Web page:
Producing Real food and competing w/ Safeway - podcast 124.
Joined: May 23, 2011
Location: Midlands, South Carolina Zone 7b/8a
Producing ‘Real’ Food and competing with Safeway
Just finished listening to Podcast 124 where Paul talks about people who are producing real food and want to sell it at prices that are competitive with Safeway. It seems that there are a lot of people who want to do this and IN MY OPINION - they really need to change the way they are thinking and how they are thinking about their product.
Pretend it’s not food.
I want to produce a widget that is WAY better than the widgets produced in China. And I want to sell it at the same price (or less) than the ones produced in China.
1. The widget in China is produced using several thousand employees who work for peanuts per hour.
2. Because they are selling billions of widgets they can purchase supplies for production of widgets in MASSIVE quantities at a very cheap price.
3. These raw materials are also usually of inferior quality and use human labor that works for peanuts per hour.
4. The cheap widgets (in theory) have a guaranteed market and are shipped to cheap stores all over the world to customers who are only concerned about price – not quality.
5. That market sometimes fails so the widgets are sold at a loss to even cheaper discount stores.
If you replace the word food (or beef or watermelon) everywhere you see the word widget and this is a pretty accurate example of how our food system works. And yes, even entire boatloads of watermelon come to us from as far as China.
To try to compete with Safeway is not a sustainable goal. The idea of providing good food to people of all incomes is a very just and noble idea but in order for these people to have access to quality food they are going to need to adjust their expectations. In the ‘old days’ meat was not the staple food of the common person as it was too expensive. Only after finding ways to mass produce meat did it start showing up on every table.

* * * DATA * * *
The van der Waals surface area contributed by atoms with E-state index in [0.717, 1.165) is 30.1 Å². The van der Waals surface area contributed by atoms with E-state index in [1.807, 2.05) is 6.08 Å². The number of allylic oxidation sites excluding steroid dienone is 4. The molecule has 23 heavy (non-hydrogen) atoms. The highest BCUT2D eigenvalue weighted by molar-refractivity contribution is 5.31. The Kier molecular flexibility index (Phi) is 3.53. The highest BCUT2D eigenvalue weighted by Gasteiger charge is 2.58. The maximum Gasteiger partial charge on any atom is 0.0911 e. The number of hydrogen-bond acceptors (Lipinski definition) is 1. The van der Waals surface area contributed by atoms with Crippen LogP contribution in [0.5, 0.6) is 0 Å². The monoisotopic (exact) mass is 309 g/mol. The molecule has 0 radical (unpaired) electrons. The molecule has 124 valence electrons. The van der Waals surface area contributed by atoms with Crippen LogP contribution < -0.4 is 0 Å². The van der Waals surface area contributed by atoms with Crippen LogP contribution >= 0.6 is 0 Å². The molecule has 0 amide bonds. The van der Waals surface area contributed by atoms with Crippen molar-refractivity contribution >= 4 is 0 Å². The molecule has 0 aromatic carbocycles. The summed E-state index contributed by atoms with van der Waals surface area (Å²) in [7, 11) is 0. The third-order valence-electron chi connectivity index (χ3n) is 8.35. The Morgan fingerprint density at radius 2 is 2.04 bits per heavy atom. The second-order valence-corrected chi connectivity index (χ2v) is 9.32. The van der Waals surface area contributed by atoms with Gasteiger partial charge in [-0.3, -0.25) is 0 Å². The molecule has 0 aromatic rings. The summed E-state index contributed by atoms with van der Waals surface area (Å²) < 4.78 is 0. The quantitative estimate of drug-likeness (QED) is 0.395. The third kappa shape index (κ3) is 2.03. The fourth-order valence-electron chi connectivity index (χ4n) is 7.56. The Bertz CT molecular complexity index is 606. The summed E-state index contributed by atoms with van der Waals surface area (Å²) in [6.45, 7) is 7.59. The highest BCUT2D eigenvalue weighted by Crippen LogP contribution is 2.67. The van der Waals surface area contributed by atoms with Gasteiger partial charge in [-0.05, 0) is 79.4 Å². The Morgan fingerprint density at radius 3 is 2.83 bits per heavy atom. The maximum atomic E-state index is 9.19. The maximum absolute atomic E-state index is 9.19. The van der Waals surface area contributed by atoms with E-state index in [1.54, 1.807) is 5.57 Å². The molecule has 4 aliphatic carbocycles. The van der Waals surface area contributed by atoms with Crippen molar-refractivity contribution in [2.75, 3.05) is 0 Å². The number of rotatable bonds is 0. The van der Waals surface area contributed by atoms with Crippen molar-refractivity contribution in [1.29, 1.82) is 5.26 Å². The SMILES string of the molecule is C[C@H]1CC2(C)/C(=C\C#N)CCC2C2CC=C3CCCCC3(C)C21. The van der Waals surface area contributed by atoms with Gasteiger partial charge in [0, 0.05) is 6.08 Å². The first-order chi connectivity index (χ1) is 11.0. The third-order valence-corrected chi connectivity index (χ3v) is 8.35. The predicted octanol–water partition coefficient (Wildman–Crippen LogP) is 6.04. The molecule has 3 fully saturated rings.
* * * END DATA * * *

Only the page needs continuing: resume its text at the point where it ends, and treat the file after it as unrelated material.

When I was very poor and raising children we used meat for flavoring. There just was not enough money for everyone to sit down to a big slab of meat. As a matter of fact I really cannot remember one single time that the kids and I ate a steak for dinner. This is because I was poor and too proud to ask for government money – not because I was smart – so they accidentally had a much better diet.
So to get back to the original point: Trying to produce real food and be competitive with Safeway does no one any favors.
1. I would end up being my own slave labor or trying to find people to hire (exploit) for pennies.
2. There are people out there who are willing to forgo premium smartphone services or the latest tennis shoe in favor or healthy fuel for their bodies.
3. Local Markets and Quality grocers like the Rosewood Deli and Earth Fare in my area have stayed PACKED with customers in this depressed economy while mainstream grocers selling inferior cheap food have been going out of business left and right.